The protagonist of this show is none other than a born soldier, trained from birth to fight off ‘alien’ invaders for the good of human kind. However, when both he and his AI-controlled humanoid mecha machine are thrown through a sort of wormhole, Ledo finds a new planet covered in water where humans survive only by connecting various old ships into fleets. These floating cities are a haven for symbiotic relationships between all people, where everyone has to work together for the good of them all. Ledo and his ship, aptly named Chamber, are forced to adapt to their new surroundings as escape from the planet is made fairly impossible for its various reasons. This planet holds pirates, free-thinking humans, and an ancient secret; one related to the soldier’s extraterrestrial foes. Things are never as simple as they seem.
From that general outline you might guess a few of the themes which the show touches upon. The tragic loss of humanity through warfare, the need for people to work together, etc; all feel-good thoughts which while nice, have been reiterated time and time again to little effect. Interestingly though, the series doesn’t deal with any sort of sensationalized PTSD, which would fit perfectly given the situation at hand. And from this last of obvious dramatic resonance, we can dig deeper into just what Suisei no Gargantia is truly saying.
You see, on this beautiful blue planet, it is true that life is ‘better’ than the military structure known by Ledo in space. For the soldier, everything should be prim, functional and efficient. Anything less than this is simply unnecessary, and thus discarded. It’s the over-used military ideal. On Gargantia (The floating colony Ledo joins), people are given free will, the old and sick aren’t discarded simply for being enfeebled, and there is a true sense of joy and living. The differences seem simple, with one far greater than the other. Why can’t people just get along in peace, one might say, or how could we ever let the military tear apart our humanity like such as Ledo’s old civilization embodies? Gargantia is the obvious choice of what is better. Even the occasional pirate attack is little more than bullying, with no real life lost. A cheap price to pay for what is otherwise a natural paradise.
Underneath the waves, however, lies the truth behind the peace. Years ago, peace had reigned on the blue planet, to the point that the world was overflowing with individuals. As such, the humans there had to develop a new method of colonizing, and their goal was the stars. Slowly, they adapted themselves into something which could more easily explore the emptiness of space, but not everyone condoned these changes. Some called the evolution a crime against humanity. Some called it making monsters. In the end the division became so extreme that outright war broke out, leading to the planets current state, where only a few live in a relatively rustic culture. This is the true origin of Ledo’s alien opposition, and the military force he was formerly a part of, and this is where Gargantia becomes exceptional.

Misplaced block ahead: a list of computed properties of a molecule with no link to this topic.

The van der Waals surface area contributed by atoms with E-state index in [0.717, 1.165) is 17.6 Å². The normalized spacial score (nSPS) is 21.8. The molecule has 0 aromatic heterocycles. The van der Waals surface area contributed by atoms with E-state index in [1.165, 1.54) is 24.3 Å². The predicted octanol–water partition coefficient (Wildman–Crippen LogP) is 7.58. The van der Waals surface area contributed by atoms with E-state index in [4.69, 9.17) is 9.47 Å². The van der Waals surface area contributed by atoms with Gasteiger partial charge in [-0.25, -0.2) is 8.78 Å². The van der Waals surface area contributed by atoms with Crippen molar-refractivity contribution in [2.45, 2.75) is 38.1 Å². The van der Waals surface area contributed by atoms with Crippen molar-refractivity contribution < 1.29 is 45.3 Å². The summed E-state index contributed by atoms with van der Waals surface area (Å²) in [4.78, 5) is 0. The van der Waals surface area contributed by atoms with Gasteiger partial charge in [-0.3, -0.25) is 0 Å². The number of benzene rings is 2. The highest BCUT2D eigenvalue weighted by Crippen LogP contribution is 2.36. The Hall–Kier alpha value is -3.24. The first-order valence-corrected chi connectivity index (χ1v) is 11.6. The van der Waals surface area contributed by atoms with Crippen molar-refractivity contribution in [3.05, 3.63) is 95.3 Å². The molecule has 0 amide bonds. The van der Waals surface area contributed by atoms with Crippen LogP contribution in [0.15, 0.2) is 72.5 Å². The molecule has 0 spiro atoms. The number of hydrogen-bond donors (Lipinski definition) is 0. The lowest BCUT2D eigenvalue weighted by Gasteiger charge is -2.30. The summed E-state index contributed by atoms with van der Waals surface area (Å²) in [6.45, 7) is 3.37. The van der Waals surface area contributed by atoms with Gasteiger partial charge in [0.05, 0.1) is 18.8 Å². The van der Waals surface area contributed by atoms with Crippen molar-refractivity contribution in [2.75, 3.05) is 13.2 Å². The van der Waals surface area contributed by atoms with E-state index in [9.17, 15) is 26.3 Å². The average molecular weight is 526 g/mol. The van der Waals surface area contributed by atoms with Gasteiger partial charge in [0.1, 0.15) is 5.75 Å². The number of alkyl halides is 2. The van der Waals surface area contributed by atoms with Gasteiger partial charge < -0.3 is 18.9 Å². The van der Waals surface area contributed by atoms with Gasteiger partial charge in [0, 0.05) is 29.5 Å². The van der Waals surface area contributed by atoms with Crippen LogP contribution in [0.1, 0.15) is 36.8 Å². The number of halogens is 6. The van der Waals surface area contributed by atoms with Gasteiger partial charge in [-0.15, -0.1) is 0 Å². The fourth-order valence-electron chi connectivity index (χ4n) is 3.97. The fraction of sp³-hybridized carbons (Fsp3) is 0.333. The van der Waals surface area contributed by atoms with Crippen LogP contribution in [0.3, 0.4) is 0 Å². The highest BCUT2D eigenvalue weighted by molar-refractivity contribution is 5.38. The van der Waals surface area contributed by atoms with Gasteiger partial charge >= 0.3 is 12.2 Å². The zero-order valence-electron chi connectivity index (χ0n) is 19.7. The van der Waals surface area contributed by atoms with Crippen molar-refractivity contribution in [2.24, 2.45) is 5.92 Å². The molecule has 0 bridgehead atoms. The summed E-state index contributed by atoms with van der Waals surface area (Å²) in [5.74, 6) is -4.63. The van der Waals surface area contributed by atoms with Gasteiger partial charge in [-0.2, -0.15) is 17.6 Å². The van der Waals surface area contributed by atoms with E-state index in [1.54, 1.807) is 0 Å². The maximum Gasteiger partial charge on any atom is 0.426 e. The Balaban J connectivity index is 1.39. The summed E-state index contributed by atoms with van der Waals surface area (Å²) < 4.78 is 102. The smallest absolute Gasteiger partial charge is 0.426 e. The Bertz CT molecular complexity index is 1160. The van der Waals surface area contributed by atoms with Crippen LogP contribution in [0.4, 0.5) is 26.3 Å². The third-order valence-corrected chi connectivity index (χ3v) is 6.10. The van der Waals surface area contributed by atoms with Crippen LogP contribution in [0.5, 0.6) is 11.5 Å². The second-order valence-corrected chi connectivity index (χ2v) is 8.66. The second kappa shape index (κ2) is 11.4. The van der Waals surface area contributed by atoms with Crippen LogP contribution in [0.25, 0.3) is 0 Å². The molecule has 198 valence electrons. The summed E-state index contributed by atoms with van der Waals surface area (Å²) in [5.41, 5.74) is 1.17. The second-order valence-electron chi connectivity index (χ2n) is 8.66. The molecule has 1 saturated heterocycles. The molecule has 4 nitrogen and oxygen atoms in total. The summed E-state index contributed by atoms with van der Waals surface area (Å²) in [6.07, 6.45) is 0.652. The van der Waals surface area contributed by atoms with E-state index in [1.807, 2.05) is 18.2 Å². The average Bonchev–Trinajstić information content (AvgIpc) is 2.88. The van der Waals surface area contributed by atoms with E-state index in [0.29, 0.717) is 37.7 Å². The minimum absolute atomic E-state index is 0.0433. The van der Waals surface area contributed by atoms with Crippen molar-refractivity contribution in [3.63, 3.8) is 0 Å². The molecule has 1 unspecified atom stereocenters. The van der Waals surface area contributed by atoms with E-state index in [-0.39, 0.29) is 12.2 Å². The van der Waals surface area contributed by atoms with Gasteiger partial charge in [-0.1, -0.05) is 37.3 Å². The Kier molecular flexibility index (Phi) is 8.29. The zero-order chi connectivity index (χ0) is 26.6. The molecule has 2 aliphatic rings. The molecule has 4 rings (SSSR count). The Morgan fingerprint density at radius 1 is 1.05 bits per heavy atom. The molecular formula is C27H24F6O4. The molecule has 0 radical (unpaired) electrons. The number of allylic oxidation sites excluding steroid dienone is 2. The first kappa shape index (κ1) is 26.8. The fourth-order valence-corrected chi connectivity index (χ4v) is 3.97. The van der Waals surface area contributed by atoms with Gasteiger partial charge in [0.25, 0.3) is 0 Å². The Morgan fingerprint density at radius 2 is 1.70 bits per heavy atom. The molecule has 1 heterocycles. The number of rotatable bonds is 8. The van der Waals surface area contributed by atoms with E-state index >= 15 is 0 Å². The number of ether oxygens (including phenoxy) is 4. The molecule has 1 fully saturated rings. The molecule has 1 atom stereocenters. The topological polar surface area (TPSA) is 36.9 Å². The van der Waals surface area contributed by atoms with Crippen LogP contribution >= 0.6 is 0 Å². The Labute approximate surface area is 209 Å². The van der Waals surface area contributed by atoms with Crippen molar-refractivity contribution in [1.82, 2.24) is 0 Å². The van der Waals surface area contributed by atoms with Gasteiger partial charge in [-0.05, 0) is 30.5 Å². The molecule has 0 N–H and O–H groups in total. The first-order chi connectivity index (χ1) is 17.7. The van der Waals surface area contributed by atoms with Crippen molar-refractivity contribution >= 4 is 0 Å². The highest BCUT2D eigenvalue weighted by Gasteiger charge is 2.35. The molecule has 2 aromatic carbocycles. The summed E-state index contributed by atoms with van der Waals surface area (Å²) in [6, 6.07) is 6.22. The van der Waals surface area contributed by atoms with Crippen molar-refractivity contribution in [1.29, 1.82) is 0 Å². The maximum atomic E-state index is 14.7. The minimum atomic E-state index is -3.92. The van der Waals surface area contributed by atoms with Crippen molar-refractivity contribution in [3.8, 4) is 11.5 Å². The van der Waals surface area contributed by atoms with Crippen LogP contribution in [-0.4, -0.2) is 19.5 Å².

Now, this shouldn’t be mistaken as a simple ‘Planet of the Apes’ conclusion. There are obvious similarities, but Gargantia delves much more deeply into the complex problem which is humanity. The idea which Gargantia tries to convey is not just that war is bad. It certainly advocates such an idea, but it doesn’t dwell on it too long. Rather, it further complicates the theme by adding in the seeming opposite of it: peace can be terrible as well. It is during peace, not war, that humanity developed into the divided race which led to total annihilation. It is during peace, not war, when cults and religious sects can grasp hold of the masses to perform horrific deeds. It is during peace, not war, when life, though calm, is wrought with limitations in both resources and advancements. The two ideas create a paradox to which there is no easy answer besides to ignore them and just live life, and the question is whether such an answer is acceptable.
So which is worse? A society where every person’s purpose is to fight, where the enemy is right ahead, and where brutal efficiency is the only way to victory? Or a society where people are free to both live or waste their existence, where religion and cultural beliefs create divides deeper than any trench, and where ignorance is bliss? There’s no real answer. Both prospects are horrific, and there is a similarity between the two which almost feels insurmountable. Suisei no Gargantia reveals a harshness which exists, but isn’t limited to simply one man shooting another. Conflict can take on many different forms besides war, and can be just as, if not more, terrible. It is a warning tale to those who live on either side of the fence; those who side with hostile action or idealistic pacifism. The final question then is: can humanity ever avoid a bad end?